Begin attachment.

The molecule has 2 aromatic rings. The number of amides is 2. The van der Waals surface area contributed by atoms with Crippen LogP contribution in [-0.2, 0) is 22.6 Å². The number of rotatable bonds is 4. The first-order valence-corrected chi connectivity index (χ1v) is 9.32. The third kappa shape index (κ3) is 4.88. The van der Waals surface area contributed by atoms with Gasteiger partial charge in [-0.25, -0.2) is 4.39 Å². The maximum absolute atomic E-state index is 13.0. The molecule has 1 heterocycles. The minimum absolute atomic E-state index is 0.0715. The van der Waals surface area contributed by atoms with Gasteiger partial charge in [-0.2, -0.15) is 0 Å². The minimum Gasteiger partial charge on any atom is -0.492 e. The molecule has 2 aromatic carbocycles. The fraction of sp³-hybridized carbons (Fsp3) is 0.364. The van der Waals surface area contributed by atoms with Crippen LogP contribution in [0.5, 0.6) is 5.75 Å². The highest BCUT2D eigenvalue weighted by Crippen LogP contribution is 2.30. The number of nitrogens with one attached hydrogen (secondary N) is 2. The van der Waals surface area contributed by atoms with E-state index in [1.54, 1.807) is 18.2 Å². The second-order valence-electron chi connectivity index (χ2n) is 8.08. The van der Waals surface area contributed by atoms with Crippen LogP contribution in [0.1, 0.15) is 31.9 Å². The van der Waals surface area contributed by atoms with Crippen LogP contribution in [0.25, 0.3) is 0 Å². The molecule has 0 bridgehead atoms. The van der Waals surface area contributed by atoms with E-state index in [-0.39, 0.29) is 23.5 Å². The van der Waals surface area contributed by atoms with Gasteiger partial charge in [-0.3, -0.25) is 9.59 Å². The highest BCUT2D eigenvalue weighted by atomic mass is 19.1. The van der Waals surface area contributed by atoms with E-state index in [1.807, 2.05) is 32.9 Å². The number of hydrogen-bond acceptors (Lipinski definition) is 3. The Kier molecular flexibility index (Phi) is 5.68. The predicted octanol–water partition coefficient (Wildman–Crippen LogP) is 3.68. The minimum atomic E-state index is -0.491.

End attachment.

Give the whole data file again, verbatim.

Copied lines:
The molecule has 2 aromatic rings. The number of amides is 2. The van der Waals surface area contributed by atoms with Crippen LogP contribution in [-0.2, 0) is 22.6 Å². The number of rotatable bonds is 4. The first-order valence-corrected chi connectivity index (χ1v) is 9.32. The third kappa shape index (κ3) is 4.88. The van der Waals surface area contributed by atoms with Gasteiger partial charge in [-0.25, -0.2) is 4.39 Å². The maximum absolute atomic E-state index is 13.0. The molecule has 1 heterocycles. The minimum absolute atomic E-state index is 0.0715. The van der Waals surface area contributed by atoms with Gasteiger partial charge in [-0.2, -0.15) is 0 Å². The minimum Gasteiger partial charge on any atom is -0.492 e. The molecule has 2 aromatic carbocycles. The fraction of sp³-hybridized carbons (Fsp3) is 0.364. The van der Waals surface area contributed by atoms with Crippen LogP contribution in [0.5, 0.6) is 5.75 Å². The highest BCUT2D eigenvalue weighted by Crippen LogP contribution is 2.30. The number of nitrogens with one attached hydrogen (secondary N) is 2. The van der Waals surface area contributed by atoms with E-state index in [1.54, 1.807) is 18.2 Å². The second-order valence-electron chi connectivity index (χ2n) is 8.08. The van der Waals surface area contributed by atoms with Crippen LogP contribution in [0.1, 0.15) is 31.9 Å². The van der Waals surface area contributed by atoms with Crippen LogP contribution in [0.25, 0.3) is 0 Å². The molecule has 0 bridgehead atoms. The van der Waals surface area contributed by atoms with E-state index in [-0.39, 0.29) is 23.5 Å². The van der Waals surface area contributed by atoms with Gasteiger partial charge in [-0.3, -0.25) is 9.59 Å². The highest BCUT2D eigenvalue weighted by atomic mass is 19.1. The van der Waals surface area contributed by atoms with E-state index in [1.807, 2.05) is 32.9 Å². The number of hydrogen-bond acceptors (Lipinski definition) is 3. The Kier molecular flexibility index (Phi) is 5.68. The predicted octanol–water partition coefficient (Wildman–Crippen LogP) is 3.68. The minimum atomic E-state index is -0.491.